illuminates my apartment in shades of
red, gold, green
the colors of holiday cheer, a beacon
of happiness for the dreary winter
she sits in my lap
completely fascinated by the lights
dancing and twirling on the walls
a tear runs down my cheek
as i smile at her
“you are my sunshine...”
i softly hum
to my tiny, living, breathing beacon
of happiness for this grey world
i never was one to cry very often
i think as i sit in my car at
noon, time for lunch
tears stream down my face
like silent echoes of emptiness
i wish she was here to enjoy
this first beautiful spring day with me
i call the babysitter to check in
“please tell her mommy loves her” i request
wiping the remnants of sadness from my face
as i walk back to my desk
she creeps into the room
wearing her mischievous smile,
peeking around corners
i am dumbfounded for a moment
how is it even possible that my baby
my tiny little baby
i feel the tears coming
burning in the corners of my
eyes at the thought that she is
no longer a baby
but my nostalgia is interrupted suddenly
when he jumps out
“ahhhhhh i gotcha!”
he says as he grabs her by the waist
and she erupts into a fit of giggles
“da!” and she points to be set down
so she can turn around while he hides again
i once thought it would be impossible for me to
love him any more than i already did
until she came
and i watched him fall
in love with her
my beautiful daughter
you have changed me
but not in a
hey did you do something different
with your hair
kind of way, like i had thought
all those months ago
more of a
part of my heart, part of my soul
walking around the living room
sharing her crackers with the dogs
while her cartoon sings playfully in
as i stare at her
and suddenly feel the desire to cry
as i do so often
ever since she arrived
kind of way
Sonnet for Dean
Because our lives were blessed with tender grace
inspired by a father’s love that grew
to shine within his children’s happy face
each hour spent more beautiful and true
unbound by earthly promises to fly
beyond the breadth of stars and mortal things
Invincible as angels dance on high
and gallant as the glory heaven sings.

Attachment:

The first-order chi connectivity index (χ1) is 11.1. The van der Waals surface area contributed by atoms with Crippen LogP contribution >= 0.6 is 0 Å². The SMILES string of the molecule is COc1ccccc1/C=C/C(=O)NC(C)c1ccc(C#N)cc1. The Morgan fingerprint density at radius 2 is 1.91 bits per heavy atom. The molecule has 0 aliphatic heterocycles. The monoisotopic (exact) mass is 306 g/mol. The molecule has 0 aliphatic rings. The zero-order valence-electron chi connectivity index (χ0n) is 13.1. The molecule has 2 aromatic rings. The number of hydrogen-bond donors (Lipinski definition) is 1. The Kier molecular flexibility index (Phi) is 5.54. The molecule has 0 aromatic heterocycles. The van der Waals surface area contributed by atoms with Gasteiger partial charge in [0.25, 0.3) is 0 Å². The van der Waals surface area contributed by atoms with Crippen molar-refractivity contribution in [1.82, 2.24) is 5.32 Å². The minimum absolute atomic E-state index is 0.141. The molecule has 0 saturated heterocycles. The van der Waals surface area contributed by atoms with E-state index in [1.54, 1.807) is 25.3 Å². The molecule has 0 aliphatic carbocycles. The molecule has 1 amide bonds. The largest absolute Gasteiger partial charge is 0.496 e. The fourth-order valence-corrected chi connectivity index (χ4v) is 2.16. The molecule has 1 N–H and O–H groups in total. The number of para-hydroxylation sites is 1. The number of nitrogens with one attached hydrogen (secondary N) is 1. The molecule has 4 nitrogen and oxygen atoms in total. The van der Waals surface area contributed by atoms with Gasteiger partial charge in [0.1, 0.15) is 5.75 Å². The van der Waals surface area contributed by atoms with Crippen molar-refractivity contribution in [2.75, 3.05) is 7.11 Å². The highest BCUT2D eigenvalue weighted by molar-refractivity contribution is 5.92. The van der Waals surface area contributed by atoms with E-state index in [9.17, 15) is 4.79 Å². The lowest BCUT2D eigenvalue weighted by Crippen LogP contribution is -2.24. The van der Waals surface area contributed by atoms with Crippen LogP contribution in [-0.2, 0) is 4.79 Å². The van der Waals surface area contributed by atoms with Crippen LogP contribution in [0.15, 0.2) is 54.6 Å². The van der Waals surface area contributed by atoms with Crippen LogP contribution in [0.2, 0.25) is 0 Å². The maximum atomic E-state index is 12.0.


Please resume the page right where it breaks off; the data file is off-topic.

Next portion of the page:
Because our hearts are burdened with a fate
too great for even one to understand.
We must remember destiny won’t wait
and know he walks beside us hand in hand
he’ll whisper through the verdant trees and streams
forever in our hearts and in our dreams
With a Broken Heart
I read his note that said “my brother’s death
is imminent,” advising every friend
and distant kin before the final breath.
I’m sorry for your loss, I wrote, hit send;
without a way make to amends. The hand
is quicker than the eye and second thoughts
proved axioms don’t lie. An ampersand
could follow with some blue forget-me-nots−
or prayers of sorrow offered, if unread;
I’m sorry for your loss?! What’s left to say
when something so definitive is said?
There’s nothing more pathetic or cliché,
excuse me for my premature goodbye
I’m sorry for your loss, needs no reply.
Carol Lynn Stevenson Grellas is an eight-time Pushcart nominee and a four-time Best of the Net nominee. She is the author of 5 collections of poetry, along with several chapbooks, and the winning chapbook in The Red Ochre Chapbook Contest, “Before I Go to Sleep”, Her latest collections slated for publication this year with Main Street Rag are “An Ode to Hope in the Midst of Pandemonium” and “ In the Making of Goodbyes”, Clare Songbird Press. Her work has appeared in a wide variety of online, print magazines and anthologies. She is the Assistant Editor for The Orchards Poetry Journal. According to family lore she is a direct descendant of Robert Louis Stevenson. www.clgrellaspoetry.com